I've been growing tomatoes this summer, and it's been a fruitful and delicious endeavor but not without a little garden drama. Just a few days into harvesting the ripening tomatoes, we ran into trouble. I went to the garden one morning to find tomatoes strewn around the yard.
Seemingly untouched, the still-green fruits (and a few ripe ones) sat in the grass with no sign of tooth marks. What (or who) had done this!? After raising the large plants from mere seeds, this felt like a terrible violation. Further inspection of the plants revealed that everything from about knee height and down had been picked and everything higher remained. Either little tomato-snagging elves had visited us or we had a case of garden pests. But what?
Some ideas from friends and family: deer (unlikely as we live near downtown of our mid-size city), rabbits (how would they get the fruit into the yard without bite marks and wouldn't they eat it?), raccoons or chipmunks (ditto about eating it).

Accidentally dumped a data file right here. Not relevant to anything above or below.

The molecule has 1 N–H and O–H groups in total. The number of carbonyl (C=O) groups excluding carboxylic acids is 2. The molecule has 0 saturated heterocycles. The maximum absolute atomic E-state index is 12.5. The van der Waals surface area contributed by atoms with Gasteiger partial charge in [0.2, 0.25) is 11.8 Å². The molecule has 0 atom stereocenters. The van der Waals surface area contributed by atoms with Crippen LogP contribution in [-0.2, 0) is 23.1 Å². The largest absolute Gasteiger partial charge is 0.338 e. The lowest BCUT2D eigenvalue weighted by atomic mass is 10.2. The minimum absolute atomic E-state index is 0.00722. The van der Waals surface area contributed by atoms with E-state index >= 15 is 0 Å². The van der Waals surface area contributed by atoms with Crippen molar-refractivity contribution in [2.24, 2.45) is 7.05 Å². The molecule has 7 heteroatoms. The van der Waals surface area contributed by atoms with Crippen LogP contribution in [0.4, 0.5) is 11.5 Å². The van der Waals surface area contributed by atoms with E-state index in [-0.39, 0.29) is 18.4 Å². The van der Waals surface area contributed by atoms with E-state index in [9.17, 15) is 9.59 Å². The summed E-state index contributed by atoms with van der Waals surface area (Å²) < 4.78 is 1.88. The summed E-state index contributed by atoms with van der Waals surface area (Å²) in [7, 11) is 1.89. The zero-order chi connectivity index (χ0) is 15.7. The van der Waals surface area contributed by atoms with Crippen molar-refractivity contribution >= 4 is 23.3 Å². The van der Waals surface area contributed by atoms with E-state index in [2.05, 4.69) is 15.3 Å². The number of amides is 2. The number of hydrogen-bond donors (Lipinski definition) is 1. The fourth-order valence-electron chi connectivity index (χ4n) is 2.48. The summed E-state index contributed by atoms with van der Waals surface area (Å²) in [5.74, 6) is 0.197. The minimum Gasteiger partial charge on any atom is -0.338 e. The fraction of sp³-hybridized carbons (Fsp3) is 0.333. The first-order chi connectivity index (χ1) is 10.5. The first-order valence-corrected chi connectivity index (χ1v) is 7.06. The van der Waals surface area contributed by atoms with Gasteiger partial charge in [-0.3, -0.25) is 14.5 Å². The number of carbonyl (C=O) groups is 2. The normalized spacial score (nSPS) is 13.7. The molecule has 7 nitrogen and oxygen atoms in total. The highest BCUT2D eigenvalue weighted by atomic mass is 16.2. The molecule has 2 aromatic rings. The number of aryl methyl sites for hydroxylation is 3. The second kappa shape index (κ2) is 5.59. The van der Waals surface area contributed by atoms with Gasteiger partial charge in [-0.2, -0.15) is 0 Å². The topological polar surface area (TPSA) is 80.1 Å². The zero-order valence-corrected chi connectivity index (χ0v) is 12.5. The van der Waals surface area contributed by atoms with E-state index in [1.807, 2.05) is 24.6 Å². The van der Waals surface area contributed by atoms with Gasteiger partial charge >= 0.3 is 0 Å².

But then I looked into the possibility of squirrels… and I'm fairly convinced that they're the culprits.
You see, squirrels don't actually like tomatoes. They may come and snag a few, but a bite out of one and they're done. Which would make sense with my uneaten ones. And they seem to have the dexterity to remove tomatoes from plants without using their teeth. Further research told me that they'd be deterred by plenty of food they do like being available to them. So I put out some birdseed, which we usually reserve for birds in winter. So far, so good. It could be working or it could be that the remaining tomatoes are simply too high for them.
What do you think? And have you ever had to share beloved garden tomatoes with a pest?
(Image credits: Joanna Dorota/Shutterstock)